• An investor must include the remaining deferred gain on the earlier of an inclusion event or December 31, 2026. The amount of deferred gain included in income depends on (i) the fair market value of the investor’s qualifying investment in the QOF on the date of the inclusion event and (ii) adjustments to the tax basis of that qualifying investment. 
    • An investor elects to defer gain after making a qualifying investment in a QOF and now that QOF liquidates before December 31, 2026. When the QOF liquidates, the deferral period ends.  The investor must include the deferred gain in the taxable year during which the QOF liquidates.  The investor must report the gain on Form 8949 and must reflect the change to the QOF investment on Form 8997.
    • Giving away a qualifying investment in a QOF (e.g., to a child) is an inclusion event, which ends the deferral period. The deferred gain related to the QOF investment must be reported.  The child has a non-qualifying investment.
    • Alternatively, if the qualifying investment is given to the investor’s revocable grantor trust, that transfer is not an inclusion event and does not end the deferral period. (Because it is a grantor trust, the investor is treated as the owner of the trust for federal income tax purposes.)  A transfer of a qualifying investment to a non-grantor trust is an inclusion event, which ends the deferral period.
    • The transfer of a qualifying investment in a QOF to a spouse pursuant to a divorce decree is an inclusion event, which ends the deferral period. When the investor files his federal income tax return for the year of the divorce, he must report the gain and the change to his qualifying investment.  The spouse has a non-qualifying investment in the QOF. 
    • A QOF partnership makes an actual or deemed distribution of property (including cash) to a partner with respect to the partner’s qualifying investment on or before December 31, 2026. The distributed property has a fair market value in excess of the partner’s basis in the qualifying investment.  That is an inclusion event.  Subject to an exception for certain partnership transactions, the distribution received from the QOF partnership is an inclusion event to the extent that the distributed property has a fair market value in excess of the partner’s basis in the qualifying investment.  However, this inclusion event does not prevent the partner from excluding from gross income any gains with respect to the remaining qualifying investment if the partner holds it for at least ten years and subsequently makes an election with respect to that investment.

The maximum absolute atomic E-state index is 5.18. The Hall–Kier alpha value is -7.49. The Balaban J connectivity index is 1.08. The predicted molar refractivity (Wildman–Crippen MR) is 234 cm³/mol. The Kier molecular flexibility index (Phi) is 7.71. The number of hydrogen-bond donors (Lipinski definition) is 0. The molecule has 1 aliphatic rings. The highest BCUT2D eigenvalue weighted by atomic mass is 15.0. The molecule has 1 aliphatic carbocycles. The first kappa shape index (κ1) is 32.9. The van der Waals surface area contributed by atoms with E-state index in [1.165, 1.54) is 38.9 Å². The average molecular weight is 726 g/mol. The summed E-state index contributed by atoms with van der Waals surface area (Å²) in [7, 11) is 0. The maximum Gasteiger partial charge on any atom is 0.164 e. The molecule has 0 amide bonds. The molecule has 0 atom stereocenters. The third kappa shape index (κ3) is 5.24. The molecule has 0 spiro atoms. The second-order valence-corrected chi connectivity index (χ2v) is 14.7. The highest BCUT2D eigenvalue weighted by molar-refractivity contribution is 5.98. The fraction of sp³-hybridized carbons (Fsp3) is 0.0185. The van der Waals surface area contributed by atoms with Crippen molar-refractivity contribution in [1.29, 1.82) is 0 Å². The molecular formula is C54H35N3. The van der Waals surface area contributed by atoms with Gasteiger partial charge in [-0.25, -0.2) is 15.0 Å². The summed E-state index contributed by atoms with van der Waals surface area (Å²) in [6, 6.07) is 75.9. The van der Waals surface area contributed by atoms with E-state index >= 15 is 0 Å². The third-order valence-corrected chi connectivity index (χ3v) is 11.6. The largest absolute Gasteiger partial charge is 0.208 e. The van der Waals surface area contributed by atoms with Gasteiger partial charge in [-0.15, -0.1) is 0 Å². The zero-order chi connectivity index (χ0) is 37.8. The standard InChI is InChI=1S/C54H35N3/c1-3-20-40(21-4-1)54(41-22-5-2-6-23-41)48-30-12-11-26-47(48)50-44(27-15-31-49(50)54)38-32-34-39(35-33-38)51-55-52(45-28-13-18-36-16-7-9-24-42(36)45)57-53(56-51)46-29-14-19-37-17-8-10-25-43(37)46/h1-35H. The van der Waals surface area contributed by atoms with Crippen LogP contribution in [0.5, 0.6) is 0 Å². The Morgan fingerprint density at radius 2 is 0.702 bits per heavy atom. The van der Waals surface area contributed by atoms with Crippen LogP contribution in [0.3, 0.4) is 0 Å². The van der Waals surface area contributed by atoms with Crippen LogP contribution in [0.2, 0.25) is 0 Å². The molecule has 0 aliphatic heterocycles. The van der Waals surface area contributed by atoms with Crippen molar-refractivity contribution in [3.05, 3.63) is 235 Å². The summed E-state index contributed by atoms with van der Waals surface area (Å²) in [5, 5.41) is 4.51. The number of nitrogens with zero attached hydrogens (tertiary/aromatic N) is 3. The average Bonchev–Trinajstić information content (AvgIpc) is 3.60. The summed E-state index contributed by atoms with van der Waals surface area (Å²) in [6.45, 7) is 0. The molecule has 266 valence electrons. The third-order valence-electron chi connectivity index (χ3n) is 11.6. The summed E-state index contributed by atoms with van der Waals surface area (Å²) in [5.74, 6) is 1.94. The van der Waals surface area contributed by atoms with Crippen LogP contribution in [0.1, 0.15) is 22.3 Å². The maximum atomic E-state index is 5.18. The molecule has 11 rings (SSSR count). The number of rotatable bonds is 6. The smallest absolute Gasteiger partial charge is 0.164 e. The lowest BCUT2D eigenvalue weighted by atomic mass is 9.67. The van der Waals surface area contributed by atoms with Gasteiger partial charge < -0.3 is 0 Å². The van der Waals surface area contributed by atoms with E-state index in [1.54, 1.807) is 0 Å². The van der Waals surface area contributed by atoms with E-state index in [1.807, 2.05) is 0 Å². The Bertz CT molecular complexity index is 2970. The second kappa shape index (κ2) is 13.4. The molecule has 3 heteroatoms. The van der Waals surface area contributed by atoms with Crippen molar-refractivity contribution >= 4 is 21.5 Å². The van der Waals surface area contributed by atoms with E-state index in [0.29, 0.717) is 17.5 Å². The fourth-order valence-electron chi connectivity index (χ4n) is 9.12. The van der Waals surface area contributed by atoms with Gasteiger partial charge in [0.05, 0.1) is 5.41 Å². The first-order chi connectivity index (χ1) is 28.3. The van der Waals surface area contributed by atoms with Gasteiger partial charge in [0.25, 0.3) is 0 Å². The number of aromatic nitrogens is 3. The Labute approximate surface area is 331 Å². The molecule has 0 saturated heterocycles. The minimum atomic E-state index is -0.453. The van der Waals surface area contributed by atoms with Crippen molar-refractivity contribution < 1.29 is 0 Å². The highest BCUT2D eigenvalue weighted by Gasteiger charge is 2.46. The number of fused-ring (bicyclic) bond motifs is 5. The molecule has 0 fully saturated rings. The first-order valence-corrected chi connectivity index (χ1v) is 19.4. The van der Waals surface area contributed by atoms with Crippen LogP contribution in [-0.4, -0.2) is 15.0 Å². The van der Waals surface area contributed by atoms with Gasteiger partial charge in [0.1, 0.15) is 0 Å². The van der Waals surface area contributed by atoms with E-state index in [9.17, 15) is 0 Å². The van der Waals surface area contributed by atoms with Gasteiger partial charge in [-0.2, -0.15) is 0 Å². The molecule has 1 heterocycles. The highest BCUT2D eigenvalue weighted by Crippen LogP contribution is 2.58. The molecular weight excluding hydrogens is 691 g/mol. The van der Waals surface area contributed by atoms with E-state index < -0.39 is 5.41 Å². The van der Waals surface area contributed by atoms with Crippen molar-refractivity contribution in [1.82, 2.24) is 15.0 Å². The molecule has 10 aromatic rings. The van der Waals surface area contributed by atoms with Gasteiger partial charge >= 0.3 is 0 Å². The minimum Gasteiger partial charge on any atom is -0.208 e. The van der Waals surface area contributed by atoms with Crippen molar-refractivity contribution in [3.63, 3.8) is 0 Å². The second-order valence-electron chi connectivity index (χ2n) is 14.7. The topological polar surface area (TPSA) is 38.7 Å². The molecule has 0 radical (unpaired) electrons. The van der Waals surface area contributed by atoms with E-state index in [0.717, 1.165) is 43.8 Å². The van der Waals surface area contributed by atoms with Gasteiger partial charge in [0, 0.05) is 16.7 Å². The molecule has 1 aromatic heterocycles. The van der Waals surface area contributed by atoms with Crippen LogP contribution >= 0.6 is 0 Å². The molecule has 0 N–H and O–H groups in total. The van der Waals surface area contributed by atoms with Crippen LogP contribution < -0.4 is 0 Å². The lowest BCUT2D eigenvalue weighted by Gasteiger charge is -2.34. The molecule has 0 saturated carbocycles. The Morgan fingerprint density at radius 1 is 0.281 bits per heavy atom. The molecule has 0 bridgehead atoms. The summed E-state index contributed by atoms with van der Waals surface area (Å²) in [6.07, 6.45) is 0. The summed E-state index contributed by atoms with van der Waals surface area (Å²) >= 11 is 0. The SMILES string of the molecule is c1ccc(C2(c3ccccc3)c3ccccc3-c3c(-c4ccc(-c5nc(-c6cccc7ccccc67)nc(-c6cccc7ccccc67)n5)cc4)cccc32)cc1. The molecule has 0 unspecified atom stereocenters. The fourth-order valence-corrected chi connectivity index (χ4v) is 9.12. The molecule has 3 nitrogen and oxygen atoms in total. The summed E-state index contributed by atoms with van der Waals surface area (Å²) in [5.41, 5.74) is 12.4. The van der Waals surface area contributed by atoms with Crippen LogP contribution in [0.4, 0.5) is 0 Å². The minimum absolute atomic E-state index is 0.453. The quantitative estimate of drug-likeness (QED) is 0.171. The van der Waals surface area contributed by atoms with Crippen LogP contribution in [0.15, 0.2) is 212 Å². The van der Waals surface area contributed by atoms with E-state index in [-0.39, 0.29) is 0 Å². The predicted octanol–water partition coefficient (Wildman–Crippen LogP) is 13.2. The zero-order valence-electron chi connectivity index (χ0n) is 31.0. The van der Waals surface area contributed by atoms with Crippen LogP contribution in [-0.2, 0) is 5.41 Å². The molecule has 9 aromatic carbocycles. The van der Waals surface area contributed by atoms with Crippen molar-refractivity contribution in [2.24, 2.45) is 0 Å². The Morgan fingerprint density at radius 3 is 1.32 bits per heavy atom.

• QOZ Property
    • QOZ property is a QOF’s qualifying ownership interest in a corporation or partnership that operates a QOZ business in a QOZ or certain tangible property of the QOF that is used in a business in the QOZ. To be a qualifying ownership interest in a corporation or partnership, (i) the interest must be acquired after December 31, 2017, solely in exchange for cash; (ii) the corporation or partnership must be a QOZ business; and (iii) for 90% of the holding period of that interest, the corporation or partnership was a QOZ business. 
  • QOZ Business Property
    • Tangible property is QOZ business property if:
      • It is used in a trade or business of the QOF or in a QOZ business;
      • It was purchased after December 31, 2017;
      • The original use of the property in the QOZ commenced with the QOF or QOZ business OR the property was substantially improved by the QOF or QOZ business; and
      • During substantially all of the time the QOF or QOZ business held the property, substantially all of the use of the property was in a QOZ.
  • Purchase Requirement
    • An investor contributes land located in a QOZ to a QOZ business. The QOZ business plans to construct a new building on the contributed land.  The building is QOZ business property if it meets the following requirements: (i) it is intended to be used in a trade or business in a QOZ; (ii) the materials used to construct the new building are QOZ business property; and (iii) it is treated as acquired after 2017. (For this purpose, the newly constructed building is acquired on the date “significant physical work” begins.)  The contributed land on which the building is located is NOT QOZ business property because it is not purchased by the QOF.
    • When significant physical work begins depends on the facts and circumstances. Significant physical work does not include preliminary activities, such as planning or designing, securing financing, exploring or researching.  For example, if a factory is to be constructed on a site, preliminary activities include clearing or testing of soil condition.  However, significant physical work begins when work starts on the excavation of footings or the pouring of pads for the factory.
    • Leased property can qualify as QOZ business property.
      • If the parties to the lease are unrelated, the leased property can qualify as QOZ business property only if (i) the lease for the property is entered into after December 31, 2017; and (ii) the terms of the lease are market rate (i.e., the terms reflect common, arms-length market pricing in that location).
      • In addition, if the parties to the lease are related, (i) there must be no prepayment in connection with the lease that exceeds 12 months; and (ii) if the leased property had been previously used in the QOZ, then, before the earlier of the last day of the lease, or 30 months after the receipt of tangible personal property under the lease, the business must freshly purchase for use with the leased property QOZ business property equal in value to the leased property.